It’s two for Wendy WuAstronomical forward planning is the preoccupation of a client of mine who wanted to advance register for Wendy Wu Tours’ total solar eclipse trip next July.
Personally, I find this desire not to see the sun rather at odds with my role as an agent; after all, most people come in to buy direct access to the big, flaming ball in the sky, but perhaps I’m old-fashioned.
Anyway, it turns out there are hundreds of people already revving up for the eclipse, which will occur on July 22 2009 and be visible across Southeast Asia and the Western Pacific. According to my client, it’s going to last ‘a good six minutes-plus’.
“It’ll be the longest eclipse for over a century,” he said. I’m afraid I didn’t respond with an adequate amount of enthusiasm. I can’t get worked up about these sorts of phenomena. Frankly, six minutes in which I can’t get anything done because the lights have gone out are a waste of time in my book.
Subsequently, however, it occurred to me that it would be a perfect excuse to spend a lot of money on a swanky pair of sunglasses, so that might make the whole exercise more worthwhile.
Sue Copper of Wendy Wu Tours said stargazers and astronomers worldwide are booking in bulk, so my client is right to take action now.
It was great to chat to Sue, who told me there was a whole lot of jubilation going down at Wendy Wu, this week as Wendy has just given birth to non-identical twin boys, Alexander and Warren. Now that is a natural phenomenon I’ll happily celebrate! The boys weighed in at five-and-a-half pounds and six pounds to the delight of Wendy and her husband Jonathan.
Wendy’s proud parents have flown in from Shanghai to help with the babies. Sue explained that they speak no English whatsoever, so they were having problems.
“But I don’t understand,” I said, puzzled, “it doesn’t matter what language you speak to babies in.”
“Maureen,” said Sue, “the problem isn’t speaking to the babies, it’s speaking to everyone else!”
I don’t know. Maybe I’ve been staring at the sun too long…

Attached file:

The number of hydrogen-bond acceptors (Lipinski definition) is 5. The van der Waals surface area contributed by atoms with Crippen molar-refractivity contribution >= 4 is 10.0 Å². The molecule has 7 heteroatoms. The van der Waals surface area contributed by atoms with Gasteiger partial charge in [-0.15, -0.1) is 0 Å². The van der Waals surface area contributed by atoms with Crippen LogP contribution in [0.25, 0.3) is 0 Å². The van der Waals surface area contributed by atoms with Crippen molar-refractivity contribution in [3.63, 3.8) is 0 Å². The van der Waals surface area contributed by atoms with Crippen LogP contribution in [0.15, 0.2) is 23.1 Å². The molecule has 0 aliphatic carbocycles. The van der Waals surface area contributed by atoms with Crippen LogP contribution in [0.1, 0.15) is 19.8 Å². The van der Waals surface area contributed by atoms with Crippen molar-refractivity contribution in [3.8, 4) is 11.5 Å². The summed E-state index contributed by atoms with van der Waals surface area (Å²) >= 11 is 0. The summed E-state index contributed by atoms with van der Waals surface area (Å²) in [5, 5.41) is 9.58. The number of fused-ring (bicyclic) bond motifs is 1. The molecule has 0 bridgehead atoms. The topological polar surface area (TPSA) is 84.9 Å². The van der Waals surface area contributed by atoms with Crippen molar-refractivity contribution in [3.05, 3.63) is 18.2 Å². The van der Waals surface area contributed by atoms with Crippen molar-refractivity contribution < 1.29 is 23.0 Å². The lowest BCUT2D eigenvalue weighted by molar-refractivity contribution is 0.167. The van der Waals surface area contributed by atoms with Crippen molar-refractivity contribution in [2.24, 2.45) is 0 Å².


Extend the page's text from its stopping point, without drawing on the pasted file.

Trouser troubleThe more I hear about what goes on among our older clients when they’re on holiday, the more anxious I become about booking their trips. The following is a cautionary tale about the perils of a geriatric wardrobe malfunction on a Unicorn coach holiday, as told to me by managing director Colin Hornsey.
The group travelling comprised several married couples, six single women and one single man, who clearly relished the environment.
The party was staying at a hotel in Torquay where dancing was the entertainment one warm evening. The old boy, in his 70s, had taken a shine to one of the ladies and asked her to dance.
The pair made their way to the floor where he slipped his arm around her and began a slow waltz. As they began to dance, the lady saw her friends laughing uncontrollably. The source of their mirth became apparent as she looked down to see her partner’s trousers falling down.
The old boy was also aware of the problem and, in an effort not to expose himself, pushed against his partner in a bid to keep the trousers from falling any further. This pelvic intrusion was most unwelcome for the lady, who gestured to Colin for help.
Colin dashed to the kitchen for some string and hastened to the dance floor where, by this time, the woman was clutching the old chap’s trousers by the flies. In a deft move Colin tied the string around the man’s waist without the couple putting a step out of place.
The following day, while the poor woman recovered from her ordeal, her friends went shopping and returned with a pair of braces for her dancing partner, lest such a catastrophe should occur again.
At the end of the holiday, the woman asked Colin to advise her of the presence of ‘that odious man’ on any future tours as she’d do her best to avoid him, while the ‘odious man’ asked if Colin could let him know which tours ‘that gorgeous girl’ would be on as he’d like to get to know her better!
Will men ever learn?
Maureen Hill works at Travel Angels, Gillingham, Dorset
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